Current Planning in Lichfield

The April newsletter forecast that the meeting on April 16th would be "informative, full of interest and very well attended". It was all of these, with the ground floor of Cruck House full and an overflow upstairs. "Current Planning in Lichfield" is a title likely to be of prime interest to members but the attendance was also a tribute to the Director of Planning, John Nicholls, who can be relied upon to deliver a well prepared, authoritative, yet honestly personal presentation.

His talk was wide ranging but his central theme was the planning implications of economic development and the promotion of greater employment opportunities. The decline in the number of jobs in the traditional areas of employment - farming, mining and manufacturing - requires alternative job opportunities to be created. Retailing and tourism, in association with the development of the industrial estates, would seem to be the unavoidable answer to the present unemployment situation.

Publication of the Local Plan has been 'short-circuited' by the unexpected availability of the cattle market and Chamberlain & Hill sites. The draft is now expected to be ready early in 1988, when it will be subjected to the consultation process. Mr Nicholls made reference to the mistakes that had been made in the last ten years. This appeared to acknowledge that the rate and type of growth had perhaps not been subjected to the consideration and control which might have been expected.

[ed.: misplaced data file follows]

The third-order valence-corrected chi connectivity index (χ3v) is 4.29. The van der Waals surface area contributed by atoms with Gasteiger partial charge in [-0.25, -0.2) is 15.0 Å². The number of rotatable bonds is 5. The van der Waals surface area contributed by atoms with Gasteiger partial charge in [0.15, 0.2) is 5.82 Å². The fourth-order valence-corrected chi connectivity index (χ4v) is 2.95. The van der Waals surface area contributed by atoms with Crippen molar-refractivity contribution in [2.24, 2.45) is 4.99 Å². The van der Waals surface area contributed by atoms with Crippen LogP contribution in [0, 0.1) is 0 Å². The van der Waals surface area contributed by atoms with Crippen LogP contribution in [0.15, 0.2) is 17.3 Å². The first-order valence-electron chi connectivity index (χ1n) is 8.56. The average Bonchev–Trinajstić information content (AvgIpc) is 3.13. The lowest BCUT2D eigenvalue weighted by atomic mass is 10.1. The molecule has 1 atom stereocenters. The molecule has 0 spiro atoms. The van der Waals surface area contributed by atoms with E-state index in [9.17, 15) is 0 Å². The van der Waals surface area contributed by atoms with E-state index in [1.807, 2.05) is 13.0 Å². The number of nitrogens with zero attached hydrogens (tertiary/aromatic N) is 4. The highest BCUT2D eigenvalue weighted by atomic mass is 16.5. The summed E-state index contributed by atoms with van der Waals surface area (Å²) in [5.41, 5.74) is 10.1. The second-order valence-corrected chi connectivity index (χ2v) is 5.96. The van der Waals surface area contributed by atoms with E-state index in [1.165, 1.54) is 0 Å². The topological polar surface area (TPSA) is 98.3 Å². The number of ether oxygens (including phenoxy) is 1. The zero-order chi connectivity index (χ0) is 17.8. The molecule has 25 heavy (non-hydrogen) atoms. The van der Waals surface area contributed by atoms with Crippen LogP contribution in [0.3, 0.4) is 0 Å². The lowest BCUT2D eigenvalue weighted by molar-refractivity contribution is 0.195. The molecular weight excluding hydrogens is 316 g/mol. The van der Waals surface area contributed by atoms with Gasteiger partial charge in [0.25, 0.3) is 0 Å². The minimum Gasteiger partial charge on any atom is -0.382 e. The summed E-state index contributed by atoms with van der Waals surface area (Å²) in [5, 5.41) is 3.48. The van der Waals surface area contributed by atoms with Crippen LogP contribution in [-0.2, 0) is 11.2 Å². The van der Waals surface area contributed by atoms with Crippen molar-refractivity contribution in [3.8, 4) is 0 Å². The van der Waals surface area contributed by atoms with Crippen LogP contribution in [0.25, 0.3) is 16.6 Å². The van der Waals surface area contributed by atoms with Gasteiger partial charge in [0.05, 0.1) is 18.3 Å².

The retail / office / sheltered housing project between Bore Street and Wade Street, the site next to St John's and the refurbishment of the former Co-op store in Bore Street were referred to as key sites that were currently being developed. The Redcourt House site remains without current proposals.

Mr Nicholls also gave encouraging news of grants available for the restoration of properties within the Conservation Area.

A lively question time revealed members' growing concern for the future of the few remaining open spaces within the City. Vigilance is the key, for all of our most valuable spaces are vulnerable.

Ivor Mitchell
April 1987